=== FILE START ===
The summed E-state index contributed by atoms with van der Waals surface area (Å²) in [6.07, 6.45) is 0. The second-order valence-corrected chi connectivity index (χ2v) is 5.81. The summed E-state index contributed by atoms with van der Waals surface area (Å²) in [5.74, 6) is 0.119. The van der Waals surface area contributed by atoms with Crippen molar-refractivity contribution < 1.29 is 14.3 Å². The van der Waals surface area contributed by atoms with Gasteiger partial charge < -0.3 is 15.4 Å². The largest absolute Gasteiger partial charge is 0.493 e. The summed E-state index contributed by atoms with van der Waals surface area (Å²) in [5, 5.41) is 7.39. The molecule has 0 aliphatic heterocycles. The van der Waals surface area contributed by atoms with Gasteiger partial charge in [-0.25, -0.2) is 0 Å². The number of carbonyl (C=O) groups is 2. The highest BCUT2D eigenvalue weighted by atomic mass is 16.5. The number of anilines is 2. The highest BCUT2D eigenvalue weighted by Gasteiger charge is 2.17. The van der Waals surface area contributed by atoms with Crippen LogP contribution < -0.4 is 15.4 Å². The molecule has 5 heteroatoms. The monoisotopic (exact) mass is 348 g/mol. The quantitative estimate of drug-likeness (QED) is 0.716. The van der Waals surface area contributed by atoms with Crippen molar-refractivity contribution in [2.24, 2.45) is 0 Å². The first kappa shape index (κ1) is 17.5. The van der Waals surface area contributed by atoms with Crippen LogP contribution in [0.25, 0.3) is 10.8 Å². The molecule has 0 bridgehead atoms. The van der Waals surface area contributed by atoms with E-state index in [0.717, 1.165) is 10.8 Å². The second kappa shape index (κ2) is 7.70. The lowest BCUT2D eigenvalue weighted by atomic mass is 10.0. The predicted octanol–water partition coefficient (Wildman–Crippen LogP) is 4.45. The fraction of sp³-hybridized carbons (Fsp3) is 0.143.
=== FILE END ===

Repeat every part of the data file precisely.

The summed E-state index contributed by atoms with van der Waals surface area (Å²) in [6.07, 6.45) is 0. The second-order valence-corrected chi connectivity index (χ2v) is 5.81. The summed E-state index contributed by atoms with van der Waals surface area (Å²) in [5.74, 6) is 0.119. The van der Waals surface area contributed by atoms with Crippen molar-refractivity contribution < 1.29 is 14.3 Å². The van der Waals surface area contributed by atoms with Gasteiger partial charge < -0.3 is 15.4 Å². The largest absolute Gasteiger partial charge is 0.493 e. The summed E-state index contributed by atoms with van der Waals surface area (Å²) in [5, 5.41) is 7.39. The molecule has 0 aliphatic heterocycles. The van der Waals surface area contributed by atoms with Gasteiger partial charge in [-0.25, -0.2) is 0 Å². The number of carbonyl (C=O) groups is 2. The highest BCUT2D eigenvalue weighted by atomic mass is 16.5. The number of anilines is 2. The highest BCUT2D eigenvalue weighted by Gasteiger charge is 2.17. The van der Waals surface area contributed by atoms with Crippen LogP contribution < -0.4 is 15.4 Å². The molecule has 5 heteroatoms. The monoisotopic (exact) mass is 348 g/mol. The quantitative estimate of drug-likeness (QED) is 0.716. The van der Waals surface area contributed by atoms with Crippen molar-refractivity contribution in [2.24, 2.45) is 0 Å². The first kappa shape index (κ1) is 17.5. The van der Waals surface area contributed by atoms with Crippen LogP contribution in [0.25, 0.3) is 10.8 Å². The molecule has 0 bridgehead atoms. The van der Waals surface area contributed by atoms with E-state index in [0.717, 1.165) is 10.8 Å². The second kappa shape index (κ2) is 7.70. The lowest BCUT2D eigenvalue weighted by atomic mass is 10.0. The predicted octanol–water partition coefficient (Wildman–Crippen LogP) is 4.45. The fraction of sp³-hybridized carbons (Fsp3) is 0.143.